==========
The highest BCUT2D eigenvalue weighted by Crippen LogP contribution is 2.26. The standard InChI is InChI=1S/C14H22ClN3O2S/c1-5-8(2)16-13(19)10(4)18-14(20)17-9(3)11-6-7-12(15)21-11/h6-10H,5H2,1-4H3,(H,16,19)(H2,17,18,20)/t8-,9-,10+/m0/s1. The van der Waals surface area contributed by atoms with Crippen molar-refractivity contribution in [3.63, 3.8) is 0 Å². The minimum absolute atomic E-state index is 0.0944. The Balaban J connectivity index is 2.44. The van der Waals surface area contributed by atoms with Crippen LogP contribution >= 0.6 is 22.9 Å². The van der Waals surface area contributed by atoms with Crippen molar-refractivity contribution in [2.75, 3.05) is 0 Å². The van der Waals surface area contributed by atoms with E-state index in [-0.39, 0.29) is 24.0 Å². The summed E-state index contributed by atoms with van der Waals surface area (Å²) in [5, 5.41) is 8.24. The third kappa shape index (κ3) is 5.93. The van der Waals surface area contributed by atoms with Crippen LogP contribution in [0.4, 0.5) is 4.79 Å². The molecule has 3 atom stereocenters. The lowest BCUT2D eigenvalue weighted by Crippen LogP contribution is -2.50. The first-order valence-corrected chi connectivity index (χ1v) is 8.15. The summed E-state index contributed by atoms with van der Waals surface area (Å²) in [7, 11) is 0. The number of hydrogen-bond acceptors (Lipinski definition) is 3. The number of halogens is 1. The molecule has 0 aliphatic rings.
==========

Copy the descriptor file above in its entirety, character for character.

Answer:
The highest BCUT2D eigenvalue weighted by Crippen LogP contribution is 2.26. The standard InChI is InChI=1S/C14H22ClN3O2S/c1-5-8(2)16-13(19)10(4)18-14(20)17-9(3)11-6-7-12(15)21-11/h6-10H,5H2,1-4H3,(H,16,19)(H2,17,18,20)/t8-,9-,10+/m0/s1. The van der Waals surface area contributed by atoms with Crippen molar-refractivity contribution in [3.63, 3.8) is 0 Å². The minimum absolute atomic E-state index is 0.0944. The Balaban J connectivity index is 2.44. The van der Waals surface area contributed by atoms with Crippen LogP contribution >= 0.6 is 22.9 Å². The van der Waals surface area contributed by atoms with Crippen molar-refractivity contribution in [2.75, 3.05) is 0 Å². The van der Waals surface area contributed by atoms with E-state index in [-0.39, 0.29) is 24.0 Å². The summed E-state index contributed by atoms with van der Waals surface area (Å²) in [5, 5.41) is 8.24. The third kappa shape index (κ3) is 5.93. The van der Waals surface area contributed by atoms with Crippen LogP contribution in [0.4, 0.5) is 4.79 Å². The molecule has 3 atom stereocenters. The lowest BCUT2D eigenvalue weighted by Crippen LogP contribution is -2.50. The first-order valence-corrected chi connectivity index (χ1v) is 8.15. The summed E-state index contributed by atoms with van der Waals surface area (Å²) in [7, 11) is 0. The number of hydrogen-bond acceptors (Lipinski definition) is 3. The number of halogens is 1. The molecule has 0 aliphatic rings.